Mark your dates for 03rd Global Gold Dore Forum on 01-02 Mar 2019 at Taj Vivanta Dwarka, New Delhi..., 3rd Asia Pacific Precious Metals Conference on 09-11 June 2019 at PARKROYAL on Beach Road, Singapore...
 You are here : Home > Expert Column

Perspective of  Indian Gold Refineries  on Sourcing Dore

James Jose, Director, CGR Metalloys Pvt. Ltd.


India , one of the largest gold consuming countries in the world, has been importing  an average of 600 – 900 tonnes of bullion  per annum for the past 2 decades, mostly from LBMA accredited Gold refineries. However this scenario is gradually changing, with India emerging as a manufacturer of bullion in the past few years. India has been increasingly sourcing gold dore from 2012 onwards and the share of domestically manufactured bullion as against the total requirement has been gradually growing from 4 tonnes in 2012 to around 150 tonnes in 2017. In 2016-17, the share of bullion manufactured from dore was 30% of the total domestic consumption , and in the current year 2017-18 also, the same trend is expected to continue .


Regarding the sourcing of dore , the Indian gold refineries are facing several challenges and the most important being locating reliable suppliers offering consistent quality. Except for some of the large scale refineries having  long term supply contracts with large scale mining companies, majority of the medium scale refineries in India are dependant on artisanal mining of dore from various countries . Out of the 14 countries supplying gold dore to India, 2/3rds of the volumes are coming from Ghana, USA , Peru  and Bolivia and the remaining 1/3rd from the rest of the 10 countries . Absence of direct airline connectivity from Latin American sources is a major challenge faced by the refineries; transhipments often take weeks time, and this  accounts for extra financial burden on the operating margins of a gold refinery.


In the recent past, India has undergone disruptions in business operations by way of demonetisation of currency and GST, and this has impacted   the dore supply linkages and production capacities of gold refineries. Also the changes in the Govt policies  on gold import has  lead to periodic shut downs  at refineries in 2014 -15 and 2016-17 , playing havoc with the long term supply contracts on dore and the resultant diversion of dore supplies  to neighbouring countries. With the introduction of GST  in India and the resultant removal of area based tariff exemptions, many of the smaller  dore importing refineries have become unviable , leading to their closure . Simultaneously at the dore exporting countries, regulators have become more vigilant in terms of their export revenue mobilisation and responsible sourcing of gold, leading to the winding up of many a small scale artisanal mines. When the gold dore ecosystem in these exporting countries are gradually getting transformed , the same reverberations are happening in the importing stations as well, with the number of players gradually coming down and the industry is becoming  more professional and transparent. In India, for import of gold dore, the Govt has imposed certain quality parameters and accreditations for the gold refineries, which also has resulted in the removal of non serious players from the refining scenario.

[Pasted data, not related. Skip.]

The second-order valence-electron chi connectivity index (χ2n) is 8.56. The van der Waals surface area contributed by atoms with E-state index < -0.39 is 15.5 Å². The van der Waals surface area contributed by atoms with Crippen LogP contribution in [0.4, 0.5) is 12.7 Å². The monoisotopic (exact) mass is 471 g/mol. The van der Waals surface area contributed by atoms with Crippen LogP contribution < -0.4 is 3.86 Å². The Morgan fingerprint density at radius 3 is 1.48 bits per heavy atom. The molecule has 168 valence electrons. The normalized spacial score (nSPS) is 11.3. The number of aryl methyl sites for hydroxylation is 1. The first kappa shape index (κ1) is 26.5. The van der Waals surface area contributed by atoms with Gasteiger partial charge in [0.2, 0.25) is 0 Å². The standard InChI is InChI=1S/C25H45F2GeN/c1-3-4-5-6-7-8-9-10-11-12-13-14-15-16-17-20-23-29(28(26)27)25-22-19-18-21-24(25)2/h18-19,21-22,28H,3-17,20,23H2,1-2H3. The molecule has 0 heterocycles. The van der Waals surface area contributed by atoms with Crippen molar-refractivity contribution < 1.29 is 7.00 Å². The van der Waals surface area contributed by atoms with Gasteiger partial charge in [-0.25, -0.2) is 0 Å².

With the Govt of India promoting the Make in India campaign and  supporting the  gold industry’s  initiatives on India good delivery standards,  regulatory frame work  for operationalising it,  bullion spot exchanges , responsible sourcing etc , the Indian gold refineries are also upgrading their bullion production capabilities and dore sourcing arrangements . Locating reliable dore suppliers confirming to OECD guidelines of responsible gold is a major challenge for the Indian refineries. In many dore exporting countries, actual dore exports  are made by the  aggregators or Govt approved export agencies and the dore importing Indian refineries do not have access to the data on their actual ground level sourcing/mining  partners , which may create problem  under the  new emerging  regulatory framework.


Absence of accurate and transparent mechanism of assaying the gold content of dore at the shipping stations is another challenge faced by the gold refineries. Dore business being a high volume low margin activity,  variations in the assay certificate of the imported dore’s gold content , often play havoc with the viability of the entire operations of dore import . Another factor challenging the dore sourcing is the availability of secured logistic agencies in the shipping country, for transporting the dore from the mines to the smelter and then to the airstations . Until and unless internationally rated reliable agencies are taking care of these transhipments, with adequate insurance coverage, the dore importing refineries are not comfortable with long term sourcing and funding arrangements in procuring their gold dore.


The present import duty structure in India is skewed in favour of the finished product bullion imports, and the gold refineries are at a considerable disadvantage in terms of their import duty differentials, IGST rate on dore , the customs tariff rates applied on dore and the foreign exchange payments periodicity etc.  This industry can sustain to import more gold dore for higher domestic production of bullion in the coming years, only if a favourable ecosystem for viable operations are ensured by the policy makers. 


Disclaimer: Views are personal and not the views of the publisher.